DDW News


7 Simple Changes Physicians Can Make to Provide LGBTQIA+ Affirming Care

Dr. Christopher Vélez, MD, gastroenterologist at Massachusetts General Hospital

Sexual and gender minority patients experience health care discrimination that may make them less likely to seek and receive proper care, according to Christopher Vélez, MD, a gastroenterologist at Massachusetts General Hospital. Dr. Vélez is a presenter at Digestive Disease Week® (DDW) 2023 on the topic of how physicians can mitigate discrimination and provide LGBTQIA+ affirming care in their practices.

“Affirming care for LGBTQIA+ patients means not allowing heteronormative assumptions and biases to negatively impact the health of people from sexual and gender minority communities,” said Dr. Vélez. “It doesn’t take a lot of effort to be an affirming physician or to have an affirming practice.”

Dr. Vélez said that some of the changes needed to provide affirming care must take place at a systemic level, but he stressed the role of individual physicians in incorporating affirming care in patient interactions.

“The doctor-patient relationship is one-on-one,” he said. “If I misgender a patient, I apologize and ask to be corrected. Just that simple act can help someone feel more comfortable and more likely to disclose their health care needs. They feel that you are not making judgments about them.”

He outlined other actions physicians can take to provide LGBTQIA+ affirming care, including:

  • Recognize that sexual and gender minority people are part of your patient population. Vélez encouraged physicians to dispel their notions of where people live and what they look like. “Sexual and gender minority individuals live in every city and state in the country,” he said. “If you don’t see any of these patients in your practice, they are either afraid to disclose their status or are being scared away.”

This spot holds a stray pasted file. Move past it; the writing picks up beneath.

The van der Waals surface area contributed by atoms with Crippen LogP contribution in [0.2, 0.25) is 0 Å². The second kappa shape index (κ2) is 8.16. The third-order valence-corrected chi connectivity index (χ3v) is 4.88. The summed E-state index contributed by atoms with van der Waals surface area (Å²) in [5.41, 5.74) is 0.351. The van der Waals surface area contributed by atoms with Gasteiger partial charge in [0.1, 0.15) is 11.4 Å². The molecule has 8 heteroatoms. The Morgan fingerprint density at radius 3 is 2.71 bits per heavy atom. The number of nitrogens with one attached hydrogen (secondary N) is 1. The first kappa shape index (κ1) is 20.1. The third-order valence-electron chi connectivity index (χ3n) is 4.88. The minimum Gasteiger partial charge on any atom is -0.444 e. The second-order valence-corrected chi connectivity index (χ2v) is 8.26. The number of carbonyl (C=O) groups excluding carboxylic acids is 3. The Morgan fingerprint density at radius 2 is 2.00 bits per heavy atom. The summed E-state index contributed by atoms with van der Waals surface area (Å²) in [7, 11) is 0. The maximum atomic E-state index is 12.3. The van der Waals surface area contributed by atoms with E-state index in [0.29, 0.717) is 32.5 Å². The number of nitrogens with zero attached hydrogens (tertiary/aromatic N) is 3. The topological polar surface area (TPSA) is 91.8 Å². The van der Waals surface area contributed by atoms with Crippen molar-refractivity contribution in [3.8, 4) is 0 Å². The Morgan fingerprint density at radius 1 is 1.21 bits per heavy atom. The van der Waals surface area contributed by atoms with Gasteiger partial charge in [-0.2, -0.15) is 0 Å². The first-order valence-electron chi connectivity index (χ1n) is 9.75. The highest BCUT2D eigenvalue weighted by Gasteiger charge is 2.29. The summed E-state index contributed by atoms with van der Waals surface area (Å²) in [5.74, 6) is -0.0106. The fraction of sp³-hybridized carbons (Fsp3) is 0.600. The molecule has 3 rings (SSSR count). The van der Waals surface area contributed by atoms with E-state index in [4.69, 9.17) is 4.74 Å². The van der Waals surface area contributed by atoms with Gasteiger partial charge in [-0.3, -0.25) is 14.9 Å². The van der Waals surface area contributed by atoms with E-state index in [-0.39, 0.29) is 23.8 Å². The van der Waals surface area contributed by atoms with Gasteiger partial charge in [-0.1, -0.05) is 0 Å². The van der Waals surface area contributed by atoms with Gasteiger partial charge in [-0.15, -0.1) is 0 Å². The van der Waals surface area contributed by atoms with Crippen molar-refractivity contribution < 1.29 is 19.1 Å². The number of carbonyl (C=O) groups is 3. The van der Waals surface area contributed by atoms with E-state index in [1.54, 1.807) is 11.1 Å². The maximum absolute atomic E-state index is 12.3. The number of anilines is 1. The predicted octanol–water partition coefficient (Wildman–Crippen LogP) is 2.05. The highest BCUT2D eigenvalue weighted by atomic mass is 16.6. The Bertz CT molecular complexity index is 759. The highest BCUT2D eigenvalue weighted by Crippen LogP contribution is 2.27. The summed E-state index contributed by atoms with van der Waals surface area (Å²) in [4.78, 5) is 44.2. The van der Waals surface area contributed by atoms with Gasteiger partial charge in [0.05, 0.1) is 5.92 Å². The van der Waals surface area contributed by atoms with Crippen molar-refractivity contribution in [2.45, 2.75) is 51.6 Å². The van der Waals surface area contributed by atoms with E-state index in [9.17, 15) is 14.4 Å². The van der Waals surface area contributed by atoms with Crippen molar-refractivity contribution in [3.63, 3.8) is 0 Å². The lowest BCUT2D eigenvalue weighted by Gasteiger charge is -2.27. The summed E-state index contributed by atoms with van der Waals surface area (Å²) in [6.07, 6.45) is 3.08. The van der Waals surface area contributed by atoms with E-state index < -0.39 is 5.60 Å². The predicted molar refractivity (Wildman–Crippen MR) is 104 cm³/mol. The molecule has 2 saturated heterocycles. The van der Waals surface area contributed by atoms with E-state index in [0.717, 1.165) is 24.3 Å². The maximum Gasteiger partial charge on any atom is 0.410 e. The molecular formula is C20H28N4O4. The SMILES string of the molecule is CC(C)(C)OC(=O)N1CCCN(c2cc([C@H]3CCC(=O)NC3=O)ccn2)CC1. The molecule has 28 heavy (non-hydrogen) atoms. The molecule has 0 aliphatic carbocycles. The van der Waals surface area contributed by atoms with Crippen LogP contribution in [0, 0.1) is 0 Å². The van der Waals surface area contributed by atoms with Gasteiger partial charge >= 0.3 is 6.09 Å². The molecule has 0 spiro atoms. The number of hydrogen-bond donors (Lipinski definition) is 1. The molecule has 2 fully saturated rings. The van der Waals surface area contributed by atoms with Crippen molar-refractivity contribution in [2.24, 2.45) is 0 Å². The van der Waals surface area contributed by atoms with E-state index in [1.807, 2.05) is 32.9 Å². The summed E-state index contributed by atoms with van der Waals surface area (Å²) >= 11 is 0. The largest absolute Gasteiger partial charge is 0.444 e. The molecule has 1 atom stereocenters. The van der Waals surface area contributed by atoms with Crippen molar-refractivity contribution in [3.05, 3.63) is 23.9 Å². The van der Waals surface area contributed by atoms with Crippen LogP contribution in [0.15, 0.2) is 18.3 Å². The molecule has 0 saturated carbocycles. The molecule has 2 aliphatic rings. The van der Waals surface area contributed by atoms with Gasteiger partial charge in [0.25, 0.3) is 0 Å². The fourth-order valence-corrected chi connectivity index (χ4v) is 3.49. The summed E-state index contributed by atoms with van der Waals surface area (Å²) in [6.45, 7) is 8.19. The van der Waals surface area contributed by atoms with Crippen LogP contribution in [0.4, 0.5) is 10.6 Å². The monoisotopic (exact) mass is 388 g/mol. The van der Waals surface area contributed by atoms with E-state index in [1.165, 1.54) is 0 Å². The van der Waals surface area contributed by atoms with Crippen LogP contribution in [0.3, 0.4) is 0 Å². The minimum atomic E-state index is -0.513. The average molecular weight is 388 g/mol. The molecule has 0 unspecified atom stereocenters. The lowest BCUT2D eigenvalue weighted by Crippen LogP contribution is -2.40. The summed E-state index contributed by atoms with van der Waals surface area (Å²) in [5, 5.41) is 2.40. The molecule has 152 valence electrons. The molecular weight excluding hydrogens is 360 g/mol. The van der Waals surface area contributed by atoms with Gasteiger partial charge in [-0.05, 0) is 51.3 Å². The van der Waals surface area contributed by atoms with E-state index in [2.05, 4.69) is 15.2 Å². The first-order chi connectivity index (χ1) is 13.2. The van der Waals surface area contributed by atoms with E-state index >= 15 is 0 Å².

• Dispel preconceived notions about how sexual and gender minority individuals present or the sexual activities they engage in. Assumptions like these can cause inappropriate management of certain diseases. For example, some rectal sexually transmitted infections may present similarly to ulcerative colitis. A sexual history can therefore provide important information for screening and management decisions.


  • Understand your local environment and display signs of support. Several states are passing or considering legislation that may make patients more reluctant to disclose their gender identity or sexual orientation. Understanding your local climate and displaying signs of support, such as the LGBTQIA+ flag and/or a policy against discrimination based on gender or sexual orientation can help patients feel more comfortable.


  • Participate in outreach opportunities. Community outreach during Pride month and reaching out to sexual and gender minority communities can help you better understand the barriers these communities face and their health care needs.


  • Use gender-neutral language and diagrams. Update intake forms to use gender-neutral terms, such as “spouse” or “partner” instead of husband/wife, and “parent” or “guardian” instead of mother/father. In addition, use diagrams of the body that are not obviously gendered when asking patients to identify areas of pain or discomfort.


  • Advocate for and participate in training to discuss the needs of sexual and gender minority patients. Velez is leading such efforts at his institution and has found the response to be very supportive.


  • Don’t be afraid to make (and learn from) mistakes. “As physicians, we never want to admit when we’re wrong,” said Dr. Vélez. “Not wanting to make a mistake may prevent some people from even trying to provide affirming care. It’s okay to make mistakes. It’s just a matter of being open to correction and moving on without dwelling on them.”



“Providing gender-affirming care is about making sure that historically marginalized communities receive better care,” Dr. Vélez concluded. “That’s something every physician should strive for. It is encouraging to see a national organization like DDW dedicate a session on helping the gastroenterology community better understand the needs of LGBTQIA+ patients.”

Dr. Vélez’s oral presentation, “How to deliver affirming care for sexual and gender minority patients in the world of digestive disorders” on Tuesday, May 9, at 2 p.m. CDT is part of the session “AGA Gastroenterology and the LGBTQ+ Community.”


Access to session recordings

If you’re attending DDW, your registration includes access to a recording of this session, available to watch at your convenience until May 17, 2024. Session captures will be released 24 hours after the session ends. Non-attendees can also purchase access to DDW On Demand to watch session recordings after DDW ends.

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